is essential in minimizing ‘ground bounce’ (differential voltage
across the ground connection). ‘Ground bounce’ can lead to radiated noise which can then be picked up on both input and output
connections and manifest as common-mode noise. Any ground
planes on different layers should be connected using multiple vias
in an attempt to minimize ground impedances. The ground tab
under the A6271 should also have multiple vias connecting to the
ground plane or planes.
To minimize heating effects and voltage ripple, the equivalent
series resistance (ESR) and the equivalent series inductance (ESL)
should be kept as low as possible. This can be achieved by multilayer ceramic chip (MLCC) capacitors. To reduce performance
variation over temperature, low drift types such as X7R and X5R
should be used.
The value of the output capacitor will typically be in the range
of 3.3 to 10 µF, and it should be rated above the maximum LED
stack voltage, VLED. There is an E-field effect with ceramic
capacitors that causes the capacitance to fall at elevated voltages.
It is therefore recommended that a good margin is selected to
minimize this effect.
One potential issue of ceramic capacitors is audible noise during
pulse-width modulation (PWM). This is caused by the piezoelectric effect of the ceramic substrate. To minimize the effects
of this, it is recommended to use multiple physically smaller
capacitors. If this is still an issue, it is recommended that either
low-impedance electrolytic or polymer capacitors be used.
INPUT CAPACITOR
The function of the input filter capacitor is to provide a lowimpedance shunt path for the current drawn by the A6271 when
the switching MOSFET turns on. The objective is to minimize
the ripple current reflected back into the source supply. This
approach helps to minimize conducted emissions into the power
source. Additional line impedance in the form of chokes can be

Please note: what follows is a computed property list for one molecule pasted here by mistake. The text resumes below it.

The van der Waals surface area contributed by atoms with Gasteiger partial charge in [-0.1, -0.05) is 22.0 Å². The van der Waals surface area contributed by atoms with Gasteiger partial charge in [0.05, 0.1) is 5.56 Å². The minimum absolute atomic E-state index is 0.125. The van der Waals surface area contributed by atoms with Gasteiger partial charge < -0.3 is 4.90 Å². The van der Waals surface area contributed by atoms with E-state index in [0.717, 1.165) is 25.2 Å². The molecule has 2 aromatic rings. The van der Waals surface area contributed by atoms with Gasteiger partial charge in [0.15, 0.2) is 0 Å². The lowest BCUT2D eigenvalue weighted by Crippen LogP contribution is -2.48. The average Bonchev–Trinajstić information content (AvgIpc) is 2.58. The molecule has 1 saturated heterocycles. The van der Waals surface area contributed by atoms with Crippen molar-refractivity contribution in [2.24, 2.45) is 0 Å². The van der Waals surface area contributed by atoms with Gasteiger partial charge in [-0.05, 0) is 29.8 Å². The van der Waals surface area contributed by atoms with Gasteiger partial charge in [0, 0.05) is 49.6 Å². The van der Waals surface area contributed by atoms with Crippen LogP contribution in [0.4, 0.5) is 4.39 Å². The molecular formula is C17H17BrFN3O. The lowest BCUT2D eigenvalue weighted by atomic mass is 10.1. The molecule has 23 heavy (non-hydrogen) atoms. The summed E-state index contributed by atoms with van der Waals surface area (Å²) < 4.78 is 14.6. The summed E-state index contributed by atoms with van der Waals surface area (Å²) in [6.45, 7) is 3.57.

added to improve the emissions further.
In a correctly designed system, with a quality capacitor or capacitors positioned adjacent to the power train circuitry, these capacitors should supply the ripple current.
The drain connection of the switching MOSFET, PWM MOSFET, and cathode terminal of the recirculation diode are used for
thermal heatsinking. It is advised to use sufficient copper around
these connections on the component layer of the PCB only. The
areas directly under these connections on the PCB should form
part of the ground plane. The reason for restricting the copper
area on these nodes is because they can radiate noise due to the
nature of the dv/dt and di/dt power signals that appear.
The area of the switching power loops should be minimized as
much as possible. In addition, the trace connections should be as
wide as possible to minimize parasitic leakage inductances, but at
the same time not compromising the power loop area. There are
two power loops:
Loop 1: formed by the input filter, main switching MOSFET,
power inductor, and inner loop sense resistor.
Loop 2: formed by the power inductor, recirculation diode,
LED sense resistor, PWM MOSFET, and the output capacitor or
capacitors.
Where practical, keep input or output filter magnetics as far away
from the power-switching inductor (L1) as possible. This is to
avoid or at least minimize the effects of magnetic crosstalk.
One of the major noise contributors is the switching MOSFET
(M1). Slowing down the gate drive without compromising the
thermal solution will help to minimize noise.
To comply with CISPR 25, a common-mode choke is typically
required as part of the input filter.
The amount of capacitance required at the input is dictated by the
EMI performance. This is usually distributed with series ferrite
beads and either differential-mode chokes, or common-mode
chokes, or both.
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A6271
Automotive, High-Current LED Controller
Reducing EMI
INPUT FILTER
It is essential that good layout practice as defined in the Layout